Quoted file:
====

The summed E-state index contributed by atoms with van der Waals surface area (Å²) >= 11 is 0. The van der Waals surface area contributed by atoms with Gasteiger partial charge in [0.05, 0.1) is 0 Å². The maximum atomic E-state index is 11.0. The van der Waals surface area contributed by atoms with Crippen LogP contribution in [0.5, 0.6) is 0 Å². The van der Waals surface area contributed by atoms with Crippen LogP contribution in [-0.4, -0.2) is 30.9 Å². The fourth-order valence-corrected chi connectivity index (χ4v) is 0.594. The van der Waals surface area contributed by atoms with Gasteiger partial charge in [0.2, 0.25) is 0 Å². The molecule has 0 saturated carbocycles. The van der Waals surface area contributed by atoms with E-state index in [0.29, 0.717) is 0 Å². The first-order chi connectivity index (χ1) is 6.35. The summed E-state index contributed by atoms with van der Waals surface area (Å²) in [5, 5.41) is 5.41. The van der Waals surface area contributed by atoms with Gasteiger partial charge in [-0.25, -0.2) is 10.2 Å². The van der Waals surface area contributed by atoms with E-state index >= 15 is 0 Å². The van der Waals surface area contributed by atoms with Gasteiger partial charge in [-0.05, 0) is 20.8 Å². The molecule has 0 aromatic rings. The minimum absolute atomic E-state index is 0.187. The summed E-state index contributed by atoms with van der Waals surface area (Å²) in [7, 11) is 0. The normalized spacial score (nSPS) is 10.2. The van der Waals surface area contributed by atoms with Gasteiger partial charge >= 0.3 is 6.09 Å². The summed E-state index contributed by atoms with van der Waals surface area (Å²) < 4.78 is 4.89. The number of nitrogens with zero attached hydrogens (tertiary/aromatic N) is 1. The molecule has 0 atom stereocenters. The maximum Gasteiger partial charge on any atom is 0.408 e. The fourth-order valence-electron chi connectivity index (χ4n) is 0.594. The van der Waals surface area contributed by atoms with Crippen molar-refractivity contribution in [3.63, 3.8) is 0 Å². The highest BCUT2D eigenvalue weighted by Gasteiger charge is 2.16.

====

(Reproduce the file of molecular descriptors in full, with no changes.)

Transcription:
The summed E-state index contributed by atoms with van der Waals surface area (Å²) >= 11 is 0. The van der Waals surface area contributed by atoms with Gasteiger partial charge in [0.05, 0.1) is 0 Å². The maximum atomic E-state index is 11.0. The van der Waals surface area contributed by atoms with Crippen LogP contribution in [0.5, 0.6) is 0 Å². The van der Waals surface area contributed by atoms with Crippen LogP contribution in [-0.4, -0.2) is 30.9 Å². The fourth-order valence-corrected chi connectivity index (χ4v) is 0.594. The van der Waals surface area contributed by atoms with Gasteiger partial charge in [0.2, 0.25) is 0 Å². The molecule has 0 saturated carbocycles. The van der Waals surface area contributed by atoms with E-state index in [0.29, 0.717) is 0 Å². The first-order chi connectivity index (χ1) is 6.35. The summed E-state index contributed by atoms with van der Waals surface area (Å²) in [5, 5.41) is 5.41. The van der Waals surface area contributed by atoms with Gasteiger partial charge in [-0.25, -0.2) is 10.2 Å². The van der Waals surface area contributed by atoms with E-state index >= 15 is 0 Å². The van der Waals surface area contributed by atoms with Gasteiger partial charge in [-0.05, 0) is 20.8 Å². The molecule has 0 aromatic rings. The minimum absolute atomic E-state index is 0.187. The summed E-state index contributed by atoms with van der Waals surface area (Å²) in [7, 11) is 0. The normalized spacial score (nSPS) is 10.2. The van der Waals surface area contributed by atoms with Gasteiger partial charge >= 0.3 is 6.09 Å². The summed E-state index contributed by atoms with van der Waals surface area (Å²) < 4.78 is 4.89. The number of nitrogens with zero attached hydrogens (tertiary/aromatic N) is 1. The molecule has 0 atom stereocenters. The maximum Gasteiger partial charge on any atom is 0.408 e. The fourth-order valence-electron chi connectivity index (χ4n) is 0.594. The van der Waals surface area contributed by atoms with Crippen molar-refractivity contribution in [3.63, 3.8) is 0 Å². The highest BCUT2D eigenvalue weighted by Gasteiger charge is 2.16.